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The face of your business


is second only to the guts!


The first person(s) to encounter your business visitors, customers, clients, patients, prospects, sales reps, suppliers and vendors, delivery people, and solicitors in person and on the phone is(are) “the face of your business.”

Exercise caution in not underestimating the value of this position. It comes second only to your own and the operational guts of your business. However genuine each individual projects him or herself in that role directly equates with what outsiders will think of you and your business. Gum-chewing, short-skirted bimbettes may not always be in your best-image interests. ;<)

You get only one chance at a first impression and one chance with each encounter after that to maintain it, so why nickle and dime your selection, placement, and nurturing process for anyone who will serve as your business face?

If yours is a start-up or home-based business, that individual could be you, or your spouse or other relative.

Most of what follows still applies.

Many business owners and managers find it hard to avoid the temptation to tangle up business face job responsibilities with cost-cutting leftovers from someone else’s task pile. Multi-tasking is useful, but be careful about keeping the workload balanced. Being the face of the business is a primary responsibility that requires an authentic and engaging personality as criteria one.

For some of the same kinds of match-up reasons that –for example– MacDonald’s prefers farmers for franchisees (because of their regimented approach to seasonality and discipline in maintaining consistency) — or that many popular restaurants prefer actors and actors for food-service people because they have a stage presence which typically renders them less inhibited, more outgoing and more entertaining (which can make the difference in upgrade meal and beverage orders, and customer add-ons as well).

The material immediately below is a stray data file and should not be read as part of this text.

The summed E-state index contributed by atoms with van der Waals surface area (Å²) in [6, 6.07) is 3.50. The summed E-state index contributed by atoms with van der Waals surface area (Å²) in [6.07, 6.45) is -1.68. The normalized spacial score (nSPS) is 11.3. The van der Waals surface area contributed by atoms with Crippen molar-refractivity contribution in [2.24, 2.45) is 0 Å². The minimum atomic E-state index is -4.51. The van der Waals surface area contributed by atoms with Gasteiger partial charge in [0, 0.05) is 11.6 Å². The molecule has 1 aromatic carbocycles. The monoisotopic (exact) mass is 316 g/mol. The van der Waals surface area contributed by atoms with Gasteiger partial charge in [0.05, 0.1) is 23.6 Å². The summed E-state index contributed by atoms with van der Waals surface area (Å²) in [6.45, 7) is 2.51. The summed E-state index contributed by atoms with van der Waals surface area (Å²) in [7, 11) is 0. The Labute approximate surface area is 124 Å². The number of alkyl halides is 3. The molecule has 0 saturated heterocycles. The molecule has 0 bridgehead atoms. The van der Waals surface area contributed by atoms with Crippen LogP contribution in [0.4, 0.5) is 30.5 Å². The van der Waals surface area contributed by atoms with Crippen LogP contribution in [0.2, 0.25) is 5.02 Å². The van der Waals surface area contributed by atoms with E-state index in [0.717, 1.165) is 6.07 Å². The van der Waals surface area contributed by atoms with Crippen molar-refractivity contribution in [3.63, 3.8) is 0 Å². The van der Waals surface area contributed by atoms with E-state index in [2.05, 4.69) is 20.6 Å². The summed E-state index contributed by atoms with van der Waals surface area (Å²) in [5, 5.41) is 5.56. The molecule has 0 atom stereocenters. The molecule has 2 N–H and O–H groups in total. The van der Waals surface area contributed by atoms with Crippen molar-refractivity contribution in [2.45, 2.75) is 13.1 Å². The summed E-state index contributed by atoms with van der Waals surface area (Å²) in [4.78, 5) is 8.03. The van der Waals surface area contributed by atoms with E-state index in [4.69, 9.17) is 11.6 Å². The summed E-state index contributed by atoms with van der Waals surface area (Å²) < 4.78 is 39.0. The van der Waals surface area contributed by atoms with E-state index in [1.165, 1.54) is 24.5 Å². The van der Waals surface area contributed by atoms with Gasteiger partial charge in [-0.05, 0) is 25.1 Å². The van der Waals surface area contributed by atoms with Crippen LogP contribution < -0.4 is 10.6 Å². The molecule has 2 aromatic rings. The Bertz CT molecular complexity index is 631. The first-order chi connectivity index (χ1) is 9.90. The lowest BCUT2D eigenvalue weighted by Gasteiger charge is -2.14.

Recruiting  process questions to keep

on your front burner and to be able to

answer affirmatively and assertively:

  • Does this person have an inherent interest in other people?
  • Does this person appear to withhold judgment of others?
  • Is this person engaging without being overbearing?
  • Is his or her tone of voice consistently calm, pleasant, and respectful?
  • Any evidence of this person being patronizing or condescending?
  • Has this person a natural instinct to be helpful? (Subtly dropping something near him or her gives you a scenario to assess)
  • Does this person’s host or hostess skills transcend turmoil situations? (Creating one during an interview will provide some clue)
  • Can this person stay on track with time schedules? (Ask candidates to sort out some typical priorities)
  • Does the person you’re considering evidence a good memory for names, faces, and voices? (Are visit #1 intros remembered on visit #2?)
  • Does he/she offer to find help that can’t be immediately provided?
  • Is the candidate gracious and polite under fire? (This may be hard to determine without considerable contrivance)
  • Do you think the person you’re considering will readily acknowledge those waiting in line or on the phone and report delays?

Selecting candidates who excel at these personal skills is almost always a “best bet” situation because business-related skills can be taught, and human interaction skills usually cannot. In other words, changing some one’s knowledge base is easier than changing some one’s personality. For the face of your business, be less caught up in the resume and more focused on the person. Others will be.

302.933.0116 or Hal@BusinessWorks.US

Thanks for visiting. Go for your goals! God Bless You.

God Bless America and America’s Troops.

“The price of freedom is eternal vigilance!” [Thomas Jefferson]

Make today a GREAT day for someone!

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